We have to see that our mind has this compulsive tendency to judge all the time and to take sides for and against things. One way we can get in touch with our pervasive judging is hearing ourselves saying “it should be this way” or “should not be this way”. We counteract these pervasive shoulds which fill our minds by bringing ourselves back to the Buddhist teaching “things are as they are.” Or the teaching that “everything is the life of Buddha”.

One way of letting go of the compulsive tendency to judge is to fully open our hearts to the law of karma. Everything that happens in our life and in the world is due to causes and conditions. Every thought we have is due to karmic causes and conditions and every feeling we have is due to karmic causes and conditions. This means whatever is happening is due to karma. What we frequently neglect to understand is the problem is not the feelings and thoughts we have now have in the present, because their cause lie in the past over which we have no power. The thoughts and feelings are karma which is flowing into our life. The problem lies in our mistaken response to our present thoughts and feelings by judging ourselves and others. The work of Buddhist training is directing our thoughts and actions towards that which will lead ourselves and others to finding the place of great compassion and peace. Whenever we make a problem out of the karma which is unfolding in our life, we are pointing ourselves towards suffering and away from seeing the fundamental purity of these karmic conditions.

We can view our opinions as being reality and believing in their truth. But all opinions are based on only a partial view and we can never know everything. This means that we can never know when we will see something that we were previously unaware of. This new insight can completely change the way we view and judge something. This also means whenever we are certain of our opinions or judgments, we can still be wrong. It does not mean we ignore the judgmental mind; it means we should not let that faculty of judging and discriminating dominate us. We want to approach everything in our life with an open mind that recognizes that we could be wrong. The mind of Buddhist training is not obsessed with being right or being perfect.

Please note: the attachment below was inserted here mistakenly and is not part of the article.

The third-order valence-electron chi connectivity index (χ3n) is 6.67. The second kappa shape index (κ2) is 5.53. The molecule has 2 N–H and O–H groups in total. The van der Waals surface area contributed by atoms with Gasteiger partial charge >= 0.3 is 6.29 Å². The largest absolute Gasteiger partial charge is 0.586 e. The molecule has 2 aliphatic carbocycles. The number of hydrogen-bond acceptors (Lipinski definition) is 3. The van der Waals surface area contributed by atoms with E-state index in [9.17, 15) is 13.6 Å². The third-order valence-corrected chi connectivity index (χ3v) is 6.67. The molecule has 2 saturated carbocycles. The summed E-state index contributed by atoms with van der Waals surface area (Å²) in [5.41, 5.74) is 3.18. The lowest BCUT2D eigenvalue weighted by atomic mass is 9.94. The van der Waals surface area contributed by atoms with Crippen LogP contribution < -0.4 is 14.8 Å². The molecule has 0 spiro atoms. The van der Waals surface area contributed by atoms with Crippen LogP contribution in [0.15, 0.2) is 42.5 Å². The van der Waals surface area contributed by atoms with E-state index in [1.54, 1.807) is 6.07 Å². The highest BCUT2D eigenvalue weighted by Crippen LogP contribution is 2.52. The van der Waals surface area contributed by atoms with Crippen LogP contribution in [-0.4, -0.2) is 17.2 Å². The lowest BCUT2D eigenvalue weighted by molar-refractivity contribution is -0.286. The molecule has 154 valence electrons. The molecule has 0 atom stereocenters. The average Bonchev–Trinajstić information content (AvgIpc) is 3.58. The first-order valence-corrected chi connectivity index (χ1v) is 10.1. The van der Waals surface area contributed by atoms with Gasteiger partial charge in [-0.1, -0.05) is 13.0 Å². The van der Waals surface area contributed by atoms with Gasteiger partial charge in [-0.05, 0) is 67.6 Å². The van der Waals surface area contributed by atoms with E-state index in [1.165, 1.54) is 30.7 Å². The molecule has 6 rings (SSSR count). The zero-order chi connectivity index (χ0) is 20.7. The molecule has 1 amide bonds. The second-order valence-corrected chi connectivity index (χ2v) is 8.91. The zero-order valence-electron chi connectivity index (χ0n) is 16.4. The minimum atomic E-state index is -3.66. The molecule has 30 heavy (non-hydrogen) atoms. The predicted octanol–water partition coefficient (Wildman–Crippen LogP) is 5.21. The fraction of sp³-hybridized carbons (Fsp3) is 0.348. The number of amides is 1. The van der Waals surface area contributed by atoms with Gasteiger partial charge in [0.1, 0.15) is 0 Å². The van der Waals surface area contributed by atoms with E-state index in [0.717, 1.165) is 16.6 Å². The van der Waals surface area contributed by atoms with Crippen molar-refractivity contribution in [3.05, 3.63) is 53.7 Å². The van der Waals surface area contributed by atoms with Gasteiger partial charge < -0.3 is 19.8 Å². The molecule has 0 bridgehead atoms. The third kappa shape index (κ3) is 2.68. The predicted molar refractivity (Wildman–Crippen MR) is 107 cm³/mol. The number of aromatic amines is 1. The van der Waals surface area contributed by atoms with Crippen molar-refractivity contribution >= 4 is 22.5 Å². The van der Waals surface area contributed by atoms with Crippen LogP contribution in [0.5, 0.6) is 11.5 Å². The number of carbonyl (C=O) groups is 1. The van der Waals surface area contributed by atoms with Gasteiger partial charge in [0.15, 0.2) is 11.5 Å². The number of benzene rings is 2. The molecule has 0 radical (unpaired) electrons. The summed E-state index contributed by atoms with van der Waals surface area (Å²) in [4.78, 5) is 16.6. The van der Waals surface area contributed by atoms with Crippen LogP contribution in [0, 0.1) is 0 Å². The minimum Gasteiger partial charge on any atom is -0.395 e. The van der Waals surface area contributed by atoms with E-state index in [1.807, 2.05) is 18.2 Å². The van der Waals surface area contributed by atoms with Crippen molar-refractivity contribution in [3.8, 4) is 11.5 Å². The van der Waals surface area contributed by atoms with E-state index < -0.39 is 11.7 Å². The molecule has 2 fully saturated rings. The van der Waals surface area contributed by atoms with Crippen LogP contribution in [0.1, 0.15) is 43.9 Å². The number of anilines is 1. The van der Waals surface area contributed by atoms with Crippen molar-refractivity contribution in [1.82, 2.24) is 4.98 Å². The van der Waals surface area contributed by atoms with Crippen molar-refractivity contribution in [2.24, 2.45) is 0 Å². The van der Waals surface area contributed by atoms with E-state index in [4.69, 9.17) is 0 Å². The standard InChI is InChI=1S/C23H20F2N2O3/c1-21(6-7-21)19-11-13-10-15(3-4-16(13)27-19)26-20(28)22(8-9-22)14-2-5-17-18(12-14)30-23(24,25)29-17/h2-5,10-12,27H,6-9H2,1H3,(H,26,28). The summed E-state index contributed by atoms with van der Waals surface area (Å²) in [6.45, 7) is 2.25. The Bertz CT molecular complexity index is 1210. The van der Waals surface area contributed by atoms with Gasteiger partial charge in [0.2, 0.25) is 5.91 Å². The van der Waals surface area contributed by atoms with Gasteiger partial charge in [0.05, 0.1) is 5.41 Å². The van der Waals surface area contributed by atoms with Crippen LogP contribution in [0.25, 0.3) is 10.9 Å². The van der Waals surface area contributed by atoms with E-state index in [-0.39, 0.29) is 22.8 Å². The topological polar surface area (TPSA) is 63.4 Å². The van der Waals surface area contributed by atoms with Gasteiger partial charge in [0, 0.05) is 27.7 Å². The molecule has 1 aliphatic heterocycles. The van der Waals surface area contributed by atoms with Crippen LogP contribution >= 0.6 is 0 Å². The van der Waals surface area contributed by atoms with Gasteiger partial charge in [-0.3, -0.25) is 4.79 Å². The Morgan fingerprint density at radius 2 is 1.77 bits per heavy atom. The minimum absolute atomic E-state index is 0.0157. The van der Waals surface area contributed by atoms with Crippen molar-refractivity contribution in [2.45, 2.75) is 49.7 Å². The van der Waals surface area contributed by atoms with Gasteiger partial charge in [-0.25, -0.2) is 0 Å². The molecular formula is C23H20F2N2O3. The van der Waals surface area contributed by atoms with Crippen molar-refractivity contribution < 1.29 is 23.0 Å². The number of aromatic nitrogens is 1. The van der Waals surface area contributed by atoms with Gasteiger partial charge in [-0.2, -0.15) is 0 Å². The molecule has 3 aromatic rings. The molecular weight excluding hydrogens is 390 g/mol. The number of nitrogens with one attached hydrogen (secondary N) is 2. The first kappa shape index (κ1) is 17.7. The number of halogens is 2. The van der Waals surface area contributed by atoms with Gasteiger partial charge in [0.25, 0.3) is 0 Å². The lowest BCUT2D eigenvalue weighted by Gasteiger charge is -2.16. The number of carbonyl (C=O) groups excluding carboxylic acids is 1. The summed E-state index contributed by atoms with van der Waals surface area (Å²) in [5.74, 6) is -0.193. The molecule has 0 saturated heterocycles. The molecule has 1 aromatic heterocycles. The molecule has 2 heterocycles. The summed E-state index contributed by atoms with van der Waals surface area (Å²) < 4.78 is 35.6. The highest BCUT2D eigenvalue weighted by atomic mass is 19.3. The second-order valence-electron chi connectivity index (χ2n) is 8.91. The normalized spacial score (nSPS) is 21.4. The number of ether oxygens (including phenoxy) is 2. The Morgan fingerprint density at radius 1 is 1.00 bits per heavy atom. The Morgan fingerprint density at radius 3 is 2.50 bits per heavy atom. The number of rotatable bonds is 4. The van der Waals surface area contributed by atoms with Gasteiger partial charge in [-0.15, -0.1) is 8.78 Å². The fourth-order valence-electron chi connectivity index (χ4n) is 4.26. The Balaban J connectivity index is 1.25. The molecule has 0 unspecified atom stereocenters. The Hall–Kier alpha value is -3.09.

Buddhist training means we are trying to see the world with the eyes of the Dharma. When I have a problem, I need to trust the Dharma and trust that all my seeming real problems and difficulties are a consequence of my viewing the situation with a mind full of judgments and opinions. If I let go of the mind that is asking for things to be my way, then whatever is happening is just the unfolding of some karma and there is no problem. Problems are my judgments coming into conflict with reality.

Rev. Master Jiyu used to like saying “if we look with the eyes of a Buddha, we will see the heart of a Buddha.“ The eyes of a Buddha sees everything as clean and immaculate. The only thing getting in the way of us viewing the world with the eyes of a Buddha is the mind that condemns and judges. The mind of meditation and the practice of the Buddhist Precepts softens our harsh judgments and strong opinions and helps our heart and mind to be more open and see everything with more acceptance and compassion.